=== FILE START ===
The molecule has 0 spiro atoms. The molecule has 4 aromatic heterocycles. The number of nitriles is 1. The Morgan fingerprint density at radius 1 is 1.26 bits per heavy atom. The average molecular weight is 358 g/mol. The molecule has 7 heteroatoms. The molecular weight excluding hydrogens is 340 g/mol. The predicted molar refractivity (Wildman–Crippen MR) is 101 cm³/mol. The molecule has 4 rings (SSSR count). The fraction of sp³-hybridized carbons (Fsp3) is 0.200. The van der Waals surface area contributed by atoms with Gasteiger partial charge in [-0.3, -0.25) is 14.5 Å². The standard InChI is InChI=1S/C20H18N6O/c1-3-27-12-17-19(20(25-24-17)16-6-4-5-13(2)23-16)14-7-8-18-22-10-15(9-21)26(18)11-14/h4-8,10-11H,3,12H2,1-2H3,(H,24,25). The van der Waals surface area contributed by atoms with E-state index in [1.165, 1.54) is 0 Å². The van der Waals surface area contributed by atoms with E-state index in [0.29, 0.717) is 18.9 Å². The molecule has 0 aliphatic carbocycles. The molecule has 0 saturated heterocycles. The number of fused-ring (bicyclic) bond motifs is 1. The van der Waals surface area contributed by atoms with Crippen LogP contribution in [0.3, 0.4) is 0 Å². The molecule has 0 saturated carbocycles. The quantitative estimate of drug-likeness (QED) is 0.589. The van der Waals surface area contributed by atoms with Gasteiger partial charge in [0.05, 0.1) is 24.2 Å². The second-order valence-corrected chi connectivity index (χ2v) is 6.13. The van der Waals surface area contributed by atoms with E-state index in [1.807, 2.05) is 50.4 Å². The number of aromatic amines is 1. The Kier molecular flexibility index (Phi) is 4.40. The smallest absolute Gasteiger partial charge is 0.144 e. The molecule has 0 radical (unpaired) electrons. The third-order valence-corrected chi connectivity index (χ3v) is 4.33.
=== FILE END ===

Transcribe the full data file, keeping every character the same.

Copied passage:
The molecule has 0 spiro atoms. The molecule has 4 aromatic heterocycles. The number of nitriles is 1. The Morgan fingerprint density at radius 1 is 1.26 bits per heavy atom. The average molecular weight is 358 g/mol. The molecule has 7 heteroatoms. The molecular weight excluding hydrogens is 340 g/mol. The predicted molar refractivity (Wildman–Crippen MR) is 101 cm³/mol. The molecule has 4 rings (SSSR count). The fraction of sp³-hybridized carbons (Fsp3) is 0.200. The van der Waals surface area contributed by atoms with Gasteiger partial charge in [-0.3, -0.25) is 14.5 Å². The standard InChI is InChI=1S/C20H18N6O/c1-3-27-12-17-19(20(25-24-17)16-6-4-5-13(2)23-16)14-7-8-18-22-10-15(9-21)26(18)11-14/h4-8,10-11H,3,12H2,1-2H3,(H,24,25). The van der Waals surface area contributed by atoms with E-state index in [1.165, 1.54) is 0 Å². The van der Waals surface area contributed by atoms with E-state index in [0.29, 0.717) is 18.9 Å². The molecule has 0 aliphatic carbocycles. The molecule has 0 saturated heterocycles. The number of fused-ring (bicyclic) bond motifs is 1. The van der Waals surface area contributed by atoms with Crippen LogP contribution in [0.3, 0.4) is 0 Å². The molecule has 0 saturated carbocycles. The quantitative estimate of drug-likeness (QED) is 0.589. The van der Waals surface area contributed by atoms with Gasteiger partial charge in [0.05, 0.1) is 24.2 Å². The second-order valence-corrected chi connectivity index (χ2v) is 6.13. The van der Waals surface area contributed by atoms with E-state index in [1.807, 2.05) is 50.4 Å². The number of aromatic amines is 1. The Kier molecular flexibility index (Phi) is 4.40. The smallest absolute Gasteiger partial charge is 0.144 e. The molecule has 0 radical (unpaired) electrons. The third-order valence-corrected chi connectivity index (χ3v) is 4.33.